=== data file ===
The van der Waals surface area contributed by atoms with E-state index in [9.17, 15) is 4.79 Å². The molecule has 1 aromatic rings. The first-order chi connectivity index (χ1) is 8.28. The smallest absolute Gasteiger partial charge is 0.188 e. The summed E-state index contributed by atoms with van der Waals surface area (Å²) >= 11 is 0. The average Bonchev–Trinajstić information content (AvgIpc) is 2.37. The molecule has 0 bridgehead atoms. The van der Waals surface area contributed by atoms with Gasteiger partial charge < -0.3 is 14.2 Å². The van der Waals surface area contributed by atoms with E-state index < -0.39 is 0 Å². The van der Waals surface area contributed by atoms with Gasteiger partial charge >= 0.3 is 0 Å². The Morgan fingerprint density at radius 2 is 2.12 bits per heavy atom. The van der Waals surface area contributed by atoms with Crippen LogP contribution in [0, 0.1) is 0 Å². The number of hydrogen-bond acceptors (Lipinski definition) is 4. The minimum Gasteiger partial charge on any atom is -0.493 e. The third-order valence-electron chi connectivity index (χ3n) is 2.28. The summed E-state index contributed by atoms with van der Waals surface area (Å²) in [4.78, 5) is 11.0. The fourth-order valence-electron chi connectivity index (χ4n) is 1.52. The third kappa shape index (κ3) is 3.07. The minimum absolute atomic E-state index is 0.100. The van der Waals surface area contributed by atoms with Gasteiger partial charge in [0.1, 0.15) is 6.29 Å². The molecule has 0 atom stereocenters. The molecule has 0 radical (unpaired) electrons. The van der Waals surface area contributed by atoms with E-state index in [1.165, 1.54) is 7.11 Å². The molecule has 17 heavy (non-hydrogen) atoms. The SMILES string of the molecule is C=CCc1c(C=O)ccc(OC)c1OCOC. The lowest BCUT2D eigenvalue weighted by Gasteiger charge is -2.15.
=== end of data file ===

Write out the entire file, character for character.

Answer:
The van der Waals surface area contributed by atoms with E-state index in [9.17, 15) is 4.79 Å². The molecule has 1 aromatic rings. The first-order chi connectivity index (χ1) is 8.28. The smallest absolute Gasteiger partial charge is 0.188 e. The summed E-state index contributed by atoms with van der Waals surface area (Å²) >= 11 is 0. The average Bonchev–Trinajstić information content (AvgIpc) is 2.37. The molecule has 0 bridgehead atoms. The van der Waals surface area contributed by atoms with Gasteiger partial charge < -0.3 is 14.2 Å². The van der Waals surface area contributed by atoms with E-state index < -0.39 is 0 Å². The van der Waals surface area contributed by atoms with Gasteiger partial charge >= 0.3 is 0 Å². The Morgan fingerprint density at radius 2 is 2.12 bits per heavy atom. The van der Waals surface area contributed by atoms with Crippen LogP contribution in [0, 0.1) is 0 Å². The number of hydrogen-bond acceptors (Lipinski definition) is 4. The minimum Gasteiger partial charge on any atom is -0.493 e. The third-order valence-electron chi connectivity index (χ3n) is 2.28. The summed E-state index contributed by atoms with van der Waals surface area (Å²) in [4.78, 5) is 11.0. The fourth-order valence-electron chi connectivity index (χ4n) is 1.52. The third kappa shape index (κ3) is 3.07. The minimum absolute atomic E-state index is 0.100. The van der Waals surface area contributed by atoms with Gasteiger partial charge in [0.1, 0.15) is 6.29 Å². The molecule has 0 atom stereocenters. The molecule has 0 radical (unpaired) electrons. The van der Waals surface area contributed by atoms with E-state index in [1.165, 1.54) is 7.11 Å². The molecule has 17 heavy (non-hydrogen) atoms. The SMILES string of the molecule is C=CCc1c(C=O)ccc(OC)c1OCOC. The lowest BCUT2D eigenvalue weighted by Gasteiger charge is -2.15.